Teaching Formal Logic

LessonsLesson 1: Teaching Logic Restfully with Rigor (Preview Content)4 Topics1 Quiz

Lesson 2: Logic as a Core Discipline (Preview Content)3 Topics1 Quiz

Discussion: Logic in One's Life and Study (Preview Content)2 Topics1 Quiz

Lesson 3: Formal Logic vs. Informal Logic4 Topics1 Quiz

Lesson 4: The Classical Origin and Medieval Recovery of Logic4 Topics1 Quiz

Lesson 5: Formal Logic and the Three Acts of the Mind4 Topics1 Quiz

Lesson 6: Translating Arguments into Categorical Form4 Topics1 Quiz

Lesson 7: Relationships of Opposition4 Topics1 Quiz

Lesson 8: Relationships of Equivalence4 Topics1 Quiz

Lesson 9: Categorical Syllogisms3 Topics1 Quiz

Lesson 10: Determining Validity of Syllogisms3 Topics1 Quiz

Lesson 11: Terms and Definitions3 Topics1 Quiz

Lesson 12: Developing the EndofYear Project4 Topics1 Quiz

End of Course TestEnd of Course Test: Formal Logic1 Quiz
Assignments and Action Steps
Create a student selfdiagnosis questionnaire containing some introspective questions particularly pertinent to the studentsâ€™ discovering:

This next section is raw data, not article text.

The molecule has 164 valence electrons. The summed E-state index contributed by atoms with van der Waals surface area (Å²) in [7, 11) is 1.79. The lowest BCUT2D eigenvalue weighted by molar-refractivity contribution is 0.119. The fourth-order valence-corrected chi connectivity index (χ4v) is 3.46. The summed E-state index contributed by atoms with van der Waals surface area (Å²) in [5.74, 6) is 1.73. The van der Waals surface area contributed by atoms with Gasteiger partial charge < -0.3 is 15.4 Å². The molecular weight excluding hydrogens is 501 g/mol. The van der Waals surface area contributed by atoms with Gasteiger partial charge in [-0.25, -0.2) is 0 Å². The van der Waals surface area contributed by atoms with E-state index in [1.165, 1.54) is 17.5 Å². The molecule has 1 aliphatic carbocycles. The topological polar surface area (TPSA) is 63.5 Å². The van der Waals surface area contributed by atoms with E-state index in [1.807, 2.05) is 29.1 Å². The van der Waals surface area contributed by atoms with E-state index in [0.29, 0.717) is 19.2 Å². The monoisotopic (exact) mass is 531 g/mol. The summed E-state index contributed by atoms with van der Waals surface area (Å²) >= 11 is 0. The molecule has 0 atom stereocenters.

(1) Whether they engage with content on this level
(2) A range of ways they could possibly engage with the content on this level
(3) Numbers assigned to the increasing (or decreasing) ability level of engagement. Provide the students with some guided discussion to preface each question.
The goal of this assignment should be multifaceted:
(1) To inform students that there is a direct correlation between their ability to engage with material and their future success as scholars
(2) To help students determine their own academic maturity as a way to aid them in becoming scholars, logicians, and writers
(3) To help students see the range of, and possible growth options along the continuum of, understanding these concepts. They may not realize the significance of understanding how to think.